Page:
Poetry by Laura Seymour

Art: Three Women


The traffic stopping
showing a clear way to the wall
was surely an auspicious omen, the day I realised
you could buy lengths of grass
rolled up
like fabric.

When I strode with mine along the main street,
my hair in a ponytail, everyone thought
it was a yoga mat. I spread it over the gruesome
pavement and instead of the thumping of traffic
watched flowers close up for the night:
a carpet of eyes.

I plugged it in
to the electricity. I’d hoped
for snow to fall on the grass in the winter.
Instead it is a hunched body,
in my dusty city.


Bean Planters

Just one more thing, she said:
you can’t touch your country’s currency any more.
Use ours
and I’ll change it for you.

She was almost happy as she led me down bean paths.
The pods smelt like the dunes of tiny shells
dripping with stone beards
that I woke up in with a headache
after signing her contract.
A luminous bug
fell down my top and I shook it
trying not to crush the warm body.

The coins she handed me were some of them
covered in a shiny dust, don’t think
about that, she said, you are past
being hurt by that now.


No money for a ticket to the stone circle

Over two hills, security guards come
running, chins tucked
into their lapels.

I get one leg over the fence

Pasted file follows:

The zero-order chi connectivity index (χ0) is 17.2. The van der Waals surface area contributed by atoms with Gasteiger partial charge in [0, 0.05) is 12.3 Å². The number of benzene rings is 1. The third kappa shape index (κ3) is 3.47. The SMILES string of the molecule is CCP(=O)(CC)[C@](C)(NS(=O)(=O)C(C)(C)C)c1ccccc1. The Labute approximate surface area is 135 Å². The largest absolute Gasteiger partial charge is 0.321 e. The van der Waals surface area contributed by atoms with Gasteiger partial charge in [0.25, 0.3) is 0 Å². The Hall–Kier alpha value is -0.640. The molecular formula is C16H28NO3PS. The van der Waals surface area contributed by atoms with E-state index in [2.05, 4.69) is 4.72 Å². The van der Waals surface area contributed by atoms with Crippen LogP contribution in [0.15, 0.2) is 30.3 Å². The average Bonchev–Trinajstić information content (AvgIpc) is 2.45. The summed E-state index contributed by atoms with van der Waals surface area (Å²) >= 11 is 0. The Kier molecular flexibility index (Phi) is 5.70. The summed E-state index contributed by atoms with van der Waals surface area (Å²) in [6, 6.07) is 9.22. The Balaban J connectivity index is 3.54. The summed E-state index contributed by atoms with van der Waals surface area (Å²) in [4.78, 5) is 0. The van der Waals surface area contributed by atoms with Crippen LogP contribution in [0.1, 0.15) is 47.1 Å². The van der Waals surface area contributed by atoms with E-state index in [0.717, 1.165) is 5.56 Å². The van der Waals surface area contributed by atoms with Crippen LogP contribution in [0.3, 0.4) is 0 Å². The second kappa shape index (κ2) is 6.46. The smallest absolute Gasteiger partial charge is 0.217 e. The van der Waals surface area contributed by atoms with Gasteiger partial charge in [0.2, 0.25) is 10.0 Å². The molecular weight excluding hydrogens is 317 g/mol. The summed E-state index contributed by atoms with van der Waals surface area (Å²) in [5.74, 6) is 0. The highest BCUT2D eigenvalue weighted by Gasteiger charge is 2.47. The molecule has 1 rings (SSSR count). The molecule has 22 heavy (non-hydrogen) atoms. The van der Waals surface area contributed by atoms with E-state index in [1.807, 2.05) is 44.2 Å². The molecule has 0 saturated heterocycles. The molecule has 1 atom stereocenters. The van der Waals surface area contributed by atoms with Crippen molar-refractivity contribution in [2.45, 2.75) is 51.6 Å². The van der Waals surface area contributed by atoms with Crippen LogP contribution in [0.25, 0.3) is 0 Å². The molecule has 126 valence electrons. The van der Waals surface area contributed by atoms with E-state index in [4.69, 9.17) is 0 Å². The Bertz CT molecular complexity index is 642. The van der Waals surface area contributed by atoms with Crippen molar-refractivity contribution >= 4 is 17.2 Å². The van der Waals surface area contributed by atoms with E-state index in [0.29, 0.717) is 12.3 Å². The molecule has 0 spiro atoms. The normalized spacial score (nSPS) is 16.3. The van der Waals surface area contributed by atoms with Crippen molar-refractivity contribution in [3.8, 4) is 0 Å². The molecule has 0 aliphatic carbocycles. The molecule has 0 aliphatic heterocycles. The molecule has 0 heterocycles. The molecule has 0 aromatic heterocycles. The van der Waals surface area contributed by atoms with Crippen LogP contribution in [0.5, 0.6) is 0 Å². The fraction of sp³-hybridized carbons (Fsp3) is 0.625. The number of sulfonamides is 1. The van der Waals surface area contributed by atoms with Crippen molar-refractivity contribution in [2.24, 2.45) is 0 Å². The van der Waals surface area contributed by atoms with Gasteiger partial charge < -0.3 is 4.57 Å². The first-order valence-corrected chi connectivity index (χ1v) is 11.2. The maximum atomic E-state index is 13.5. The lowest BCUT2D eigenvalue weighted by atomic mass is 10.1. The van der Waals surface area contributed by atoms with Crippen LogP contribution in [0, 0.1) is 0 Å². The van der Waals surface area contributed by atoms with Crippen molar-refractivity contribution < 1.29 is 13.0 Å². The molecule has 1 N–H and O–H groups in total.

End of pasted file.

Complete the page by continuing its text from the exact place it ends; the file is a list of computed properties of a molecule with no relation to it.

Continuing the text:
and all the trees come out in blossom.

With my second leg
through, everyone has one decision
they made in their lives reversed.

I stumble
into the middle of the circle, four hands
drag me back to the motorway.

Pushing back into my house
the next afternoon,
just as I expected, a brown haired woman
is standing with one nail poised
against the minute hand of the china clock,
the dull shine of peach ribbons
from her previous birthday
catching around her heels.



His chairs are rusted satellites, he plays us
scratches on a metal gramophone. His fender
is the side of a ship that carried lemons –
the sea was yellow for a whole night
and they had knocked against him
as he dragged bodies to the shore.

I pocket a magnet from a drawer
full of them, covered
in staples like ants on a dropped
apple. It calls out to earrings untangled from the hair of city
visitors and to slipped dogcollars as I walk
through the washed yellow stubble,
the dandelion seconds.

Each month the magnet drags me
back for a quarter of an hour, somersaulting
when I reach his house.
Each time, I walk in on him
shredding stacks of letters,
determined not to let them threaten him
to death.

Laura Seymour’s poems have been in various journals, including Iota, Magma, Ambit and Envoi. She wrote her PhD on Shakespeare and teaches English. With her friend Kirsten Tambling, she edited an anthology of art and writing about mermaids, Lines Underwater.

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